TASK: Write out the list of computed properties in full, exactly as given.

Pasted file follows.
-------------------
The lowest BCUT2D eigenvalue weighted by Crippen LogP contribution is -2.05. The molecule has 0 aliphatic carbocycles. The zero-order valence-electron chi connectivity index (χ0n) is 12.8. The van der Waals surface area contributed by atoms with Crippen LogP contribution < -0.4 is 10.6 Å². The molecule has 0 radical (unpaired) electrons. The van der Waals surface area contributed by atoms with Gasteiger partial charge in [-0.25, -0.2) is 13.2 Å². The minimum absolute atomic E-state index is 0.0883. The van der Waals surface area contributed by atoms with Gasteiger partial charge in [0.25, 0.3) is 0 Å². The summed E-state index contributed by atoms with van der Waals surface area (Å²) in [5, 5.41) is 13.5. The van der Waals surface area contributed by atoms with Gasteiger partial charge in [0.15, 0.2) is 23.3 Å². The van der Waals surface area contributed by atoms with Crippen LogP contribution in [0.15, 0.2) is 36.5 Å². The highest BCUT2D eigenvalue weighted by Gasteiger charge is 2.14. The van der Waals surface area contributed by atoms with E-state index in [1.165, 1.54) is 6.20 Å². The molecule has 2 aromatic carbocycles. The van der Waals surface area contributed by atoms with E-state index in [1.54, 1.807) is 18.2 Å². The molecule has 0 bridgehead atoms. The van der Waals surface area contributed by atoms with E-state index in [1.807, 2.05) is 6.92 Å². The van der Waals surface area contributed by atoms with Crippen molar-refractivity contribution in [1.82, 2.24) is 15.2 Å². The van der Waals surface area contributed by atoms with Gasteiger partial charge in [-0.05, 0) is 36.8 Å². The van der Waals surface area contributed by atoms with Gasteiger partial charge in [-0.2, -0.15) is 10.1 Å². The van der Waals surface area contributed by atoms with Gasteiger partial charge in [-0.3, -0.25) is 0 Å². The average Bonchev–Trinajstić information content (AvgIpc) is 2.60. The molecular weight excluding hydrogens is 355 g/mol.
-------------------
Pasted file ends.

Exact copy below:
The lowest BCUT2D eigenvalue weighted by Crippen LogP contribution is -2.05. The molecule has 0 aliphatic carbocycles. The zero-order valence-electron chi connectivity index (χ0n) is 12.8. The van der Waals surface area contributed by atoms with Crippen LogP contribution < -0.4 is 10.6 Å². The molecule has 0 radical (unpaired) electrons. The van der Waals surface area contributed by atoms with Gasteiger partial charge in [-0.25, -0.2) is 13.2 Å². The minimum absolute atomic E-state index is 0.0883. The van der Waals surface area contributed by atoms with Gasteiger partial charge in [0.25, 0.3) is 0 Å². The summed E-state index contributed by atoms with van der Waals surface area (Å²) in [5, 5.41) is 13.5. The van der Waals surface area contributed by atoms with Gasteiger partial charge in [0.15, 0.2) is 23.3 Å². The van der Waals surface area contributed by atoms with Crippen LogP contribution in [0.15, 0.2) is 36.5 Å². The highest BCUT2D eigenvalue weighted by Gasteiger charge is 2.14. The van der Waals surface area contributed by atoms with E-state index in [1.165, 1.54) is 6.20 Å². The molecule has 2 aromatic carbocycles. The van der Waals surface area contributed by atoms with E-state index in [1.54, 1.807) is 18.2 Å². The molecule has 0 bridgehead atoms. The van der Waals surface area contributed by atoms with E-state index in [1.807, 2.05) is 6.92 Å². The van der Waals surface area contributed by atoms with Crippen molar-refractivity contribution in [1.82, 2.24) is 15.2 Å². The van der Waals surface area contributed by atoms with Gasteiger partial charge in [-0.05, 0) is 36.8 Å². The van der Waals surface area contributed by atoms with Gasteiger partial charge in [-0.2, -0.15) is 10.1 Å². The van der Waals surface area contributed by atoms with Gasteiger partial charge in [-0.3, -0.25) is 0 Å². The average Bonchev–Trinajstić information content (AvgIpc) is 2.60. The molecular weight excluding hydrogens is 355 g/mol.